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US China trade agreement, UK election, Fed easing - stronger base case, but risks remain

16 December, 2019

Frances Donold, Chief Economist, Head of Macroeconomic Strategy

A trio of market-relevant news hit the headlines within the space of 24 hours on Thursday: a trade agreement between Washington and Beijing, a decisive UK vote, and more monetary easing from the US central bank. Our Global Chief Economist Frances Donald assesses if this will translate into a sunnier outlook for 2020.

A “phase 1” trade deal between the United States and China was reached last week, which means the much talked-about tariff hike scheduled for 15 December will no longer come into place. Meanwhile, the  Conservative Party in the United Kingdom has won a healthy majority in a closely watched election, thereby removing market uncertainty regarding Brexit, at least for now. Crucially, the US Federal Reserve (Fed) announced that it’ll add US$500 billion to its balance sheet1— where markets are concerned, what’s not to like?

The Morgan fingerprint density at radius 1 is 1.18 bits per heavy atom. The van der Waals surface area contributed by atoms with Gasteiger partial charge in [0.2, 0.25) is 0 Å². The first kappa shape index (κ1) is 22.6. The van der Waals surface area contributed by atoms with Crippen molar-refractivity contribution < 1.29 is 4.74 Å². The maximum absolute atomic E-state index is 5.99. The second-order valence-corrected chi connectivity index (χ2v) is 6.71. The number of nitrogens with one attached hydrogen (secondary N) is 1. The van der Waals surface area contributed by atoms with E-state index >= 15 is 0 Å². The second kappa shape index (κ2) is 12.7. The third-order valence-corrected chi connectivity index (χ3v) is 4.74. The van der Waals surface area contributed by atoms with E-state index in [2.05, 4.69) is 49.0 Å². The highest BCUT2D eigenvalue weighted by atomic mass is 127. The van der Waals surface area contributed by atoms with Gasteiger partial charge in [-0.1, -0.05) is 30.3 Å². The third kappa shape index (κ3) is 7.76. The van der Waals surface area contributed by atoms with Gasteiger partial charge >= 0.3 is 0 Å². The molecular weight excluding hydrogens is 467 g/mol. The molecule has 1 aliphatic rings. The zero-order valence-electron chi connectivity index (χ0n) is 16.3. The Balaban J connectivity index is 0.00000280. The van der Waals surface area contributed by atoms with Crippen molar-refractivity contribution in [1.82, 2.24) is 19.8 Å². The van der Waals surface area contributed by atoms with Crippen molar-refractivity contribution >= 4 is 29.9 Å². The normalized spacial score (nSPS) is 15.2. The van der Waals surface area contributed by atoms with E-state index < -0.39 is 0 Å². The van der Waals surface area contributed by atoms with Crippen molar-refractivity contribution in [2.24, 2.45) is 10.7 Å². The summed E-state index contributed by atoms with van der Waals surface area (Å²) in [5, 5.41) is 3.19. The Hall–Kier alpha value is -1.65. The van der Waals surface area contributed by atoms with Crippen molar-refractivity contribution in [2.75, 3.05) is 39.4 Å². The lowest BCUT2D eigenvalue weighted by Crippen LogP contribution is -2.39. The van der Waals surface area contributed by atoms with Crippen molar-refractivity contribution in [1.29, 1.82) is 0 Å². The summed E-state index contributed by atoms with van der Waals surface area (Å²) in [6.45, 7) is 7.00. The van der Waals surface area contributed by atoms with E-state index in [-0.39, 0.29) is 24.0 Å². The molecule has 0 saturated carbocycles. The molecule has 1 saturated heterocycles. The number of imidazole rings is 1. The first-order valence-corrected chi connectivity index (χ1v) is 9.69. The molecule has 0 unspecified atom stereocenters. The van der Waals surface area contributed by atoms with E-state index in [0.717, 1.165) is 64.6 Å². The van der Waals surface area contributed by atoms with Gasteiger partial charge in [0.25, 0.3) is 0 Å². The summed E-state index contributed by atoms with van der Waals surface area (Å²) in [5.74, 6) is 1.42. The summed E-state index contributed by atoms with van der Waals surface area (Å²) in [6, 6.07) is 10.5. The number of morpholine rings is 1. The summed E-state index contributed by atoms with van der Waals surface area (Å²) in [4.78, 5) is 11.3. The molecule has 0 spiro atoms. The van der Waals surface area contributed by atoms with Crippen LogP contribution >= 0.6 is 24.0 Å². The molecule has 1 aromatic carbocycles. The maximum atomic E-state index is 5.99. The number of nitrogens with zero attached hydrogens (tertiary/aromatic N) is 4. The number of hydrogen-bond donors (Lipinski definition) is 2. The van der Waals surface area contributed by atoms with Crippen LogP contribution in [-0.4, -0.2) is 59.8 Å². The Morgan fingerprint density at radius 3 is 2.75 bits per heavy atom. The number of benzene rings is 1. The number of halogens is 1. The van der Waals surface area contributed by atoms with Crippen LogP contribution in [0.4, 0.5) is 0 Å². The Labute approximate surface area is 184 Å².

The removal of these tail risks certainly strengthens our conviction in our cautiously optimistic base-case scenario: The global economy is approaching an important inflection point after which we’ll see economic growth/stabilisation taking place first  in Europe, followed by the United States, and then China and the broader Asian region. These developments are supportive of our belief that it could be time to bring a little risk back to the table, particularly as the Fed and other global central banks are likely to maintain their extraordinarily accommodative stance and balance sheet expansion initiatives for a while. These exercises should keep bond yields stable and low.

However, while the threat of fresh tariffs and yet another inconclusive election in the United Kingdom had weighed on the outlook for 2020, we must note that they were by no means the biggest risks to our expectations for an economic rebound next year. While undoubtedly positive, Thursday’s news developments do little to reduce the fundamental risks to our outlook, namely, a double dose of economic weakness in China, a weaker US consumer, and the structural ramifications of trade tensions and supply chain readjustments.